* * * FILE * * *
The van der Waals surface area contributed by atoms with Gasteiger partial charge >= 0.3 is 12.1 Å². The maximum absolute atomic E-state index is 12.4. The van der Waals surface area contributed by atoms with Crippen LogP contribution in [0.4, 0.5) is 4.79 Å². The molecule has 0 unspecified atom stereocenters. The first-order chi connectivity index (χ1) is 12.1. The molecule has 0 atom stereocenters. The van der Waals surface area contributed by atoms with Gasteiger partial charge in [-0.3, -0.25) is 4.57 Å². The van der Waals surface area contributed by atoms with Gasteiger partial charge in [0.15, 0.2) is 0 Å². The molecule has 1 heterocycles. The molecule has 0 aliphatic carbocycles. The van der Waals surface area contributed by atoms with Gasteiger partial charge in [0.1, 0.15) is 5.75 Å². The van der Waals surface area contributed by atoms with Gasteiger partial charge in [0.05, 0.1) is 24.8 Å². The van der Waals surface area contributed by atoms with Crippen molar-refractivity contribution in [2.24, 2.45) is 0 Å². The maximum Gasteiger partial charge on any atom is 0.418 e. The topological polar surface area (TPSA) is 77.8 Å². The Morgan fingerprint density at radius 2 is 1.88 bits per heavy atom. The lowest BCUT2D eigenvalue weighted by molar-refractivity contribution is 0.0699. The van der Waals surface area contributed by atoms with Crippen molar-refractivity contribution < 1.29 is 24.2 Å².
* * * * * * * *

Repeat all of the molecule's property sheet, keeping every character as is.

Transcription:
The van der Waals surface area contributed by atoms with Gasteiger partial charge >= 0.3 is 12.1 Å². The maximum absolute atomic E-state index is 12.4. The van der Waals surface area contributed by atoms with Crippen LogP contribution in [0.4, 0.5) is 4.79 Å². The molecule has 0 unspecified atom stereocenters. The first-order chi connectivity index (χ1) is 12.1. The molecule has 0 atom stereocenters. The van der Waals surface area contributed by atoms with Gasteiger partial charge in [-0.3, -0.25) is 4.57 Å². The van der Waals surface area contributed by atoms with Gasteiger partial charge in [0.15, 0.2) is 0 Å². The molecule has 1 heterocycles. The molecule has 0 aliphatic carbocycles. The van der Waals surface area contributed by atoms with Gasteiger partial charge in [0.1, 0.15) is 5.75 Å². The van der Waals surface area contributed by atoms with Gasteiger partial charge in [0.05, 0.1) is 24.8 Å². The van der Waals surface area contributed by atoms with Crippen molar-refractivity contribution in [2.24, 2.45) is 0 Å². The maximum Gasteiger partial charge on any atom is 0.418 e. The topological polar surface area (TPSA) is 77.8 Å². The Morgan fingerprint density at radius 2 is 1.88 bits per heavy atom. The lowest BCUT2D eigenvalue weighted by molar-refractivity contribution is 0.0699. The van der Waals surface area contributed by atoms with Crippen molar-refractivity contribution < 1.29 is 24.2 Å².